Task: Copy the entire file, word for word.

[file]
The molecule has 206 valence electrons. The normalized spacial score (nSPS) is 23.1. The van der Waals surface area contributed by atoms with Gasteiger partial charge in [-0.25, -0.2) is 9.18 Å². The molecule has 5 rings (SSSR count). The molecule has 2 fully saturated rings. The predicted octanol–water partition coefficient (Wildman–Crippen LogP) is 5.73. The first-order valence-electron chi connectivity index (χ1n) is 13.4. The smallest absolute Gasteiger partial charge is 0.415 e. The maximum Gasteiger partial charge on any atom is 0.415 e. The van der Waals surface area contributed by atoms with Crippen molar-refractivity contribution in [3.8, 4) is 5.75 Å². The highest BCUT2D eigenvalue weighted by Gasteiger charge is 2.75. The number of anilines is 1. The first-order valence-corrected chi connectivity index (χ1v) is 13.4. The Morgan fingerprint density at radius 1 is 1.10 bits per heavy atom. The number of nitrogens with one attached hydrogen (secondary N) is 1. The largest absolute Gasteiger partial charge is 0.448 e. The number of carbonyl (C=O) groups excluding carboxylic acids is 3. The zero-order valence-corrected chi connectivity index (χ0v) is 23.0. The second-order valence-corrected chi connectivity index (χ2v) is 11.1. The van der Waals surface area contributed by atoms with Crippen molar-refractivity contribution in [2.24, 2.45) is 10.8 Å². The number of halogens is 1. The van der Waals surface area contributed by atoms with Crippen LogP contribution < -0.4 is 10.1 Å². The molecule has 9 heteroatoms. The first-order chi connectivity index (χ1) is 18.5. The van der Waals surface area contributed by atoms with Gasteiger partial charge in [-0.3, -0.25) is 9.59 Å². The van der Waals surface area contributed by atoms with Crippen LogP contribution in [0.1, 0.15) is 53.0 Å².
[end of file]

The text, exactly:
The molecule has 206 valence electrons. The normalized spacial score (nSPS) is 23.1. The van der Waals surface area contributed by atoms with Gasteiger partial charge in [-0.25, -0.2) is 9.18 Å². The molecule has 5 rings (SSSR count). The molecule has 2 fully saturated rings. The predicted octanol–water partition coefficient (Wildman–Crippen LogP) is 5.73. The first-order valence-electron chi connectivity index (χ1n) is 13.4. The smallest absolute Gasteiger partial charge is 0.415 e. The maximum Gasteiger partial charge on any atom is 0.415 e. The van der Waals surface area contributed by atoms with Crippen molar-refractivity contribution in [3.8, 4) is 5.75 Å². The highest BCUT2D eigenvalue weighted by Gasteiger charge is 2.75. The number of anilines is 1. The first-order valence-corrected chi connectivity index (χ1v) is 13.4. The Morgan fingerprint density at radius 1 is 1.10 bits per heavy atom. The number of nitrogens with one attached hydrogen (secondary N) is 1. The largest absolute Gasteiger partial charge is 0.448 e. The number of carbonyl (C=O) groups excluding carboxylic acids is 3. The zero-order valence-corrected chi connectivity index (χ0v) is 23.0. The second-order valence-corrected chi connectivity index (χ2v) is 11.1. The van der Waals surface area contributed by atoms with Crippen molar-refractivity contribution in [2.24, 2.45) is 10.8 Å². The number of halogens is 1. The van der Waals surface area contributed by atoms with Crippen LogP contribution < -0.4 is 10.1 Å². The molecule has 9 heteroatoms. The first-order chi connectivity index (χ1) is 18.5. The van der Waals surface area contributed by atoms with Gasteiger partial charge in [-0.3, -0.25) is 9.59 Å². The van der Waals surface area contributed by atoms with Crippen LogP contribution in [0.1, 0.15) is 53.0 Å².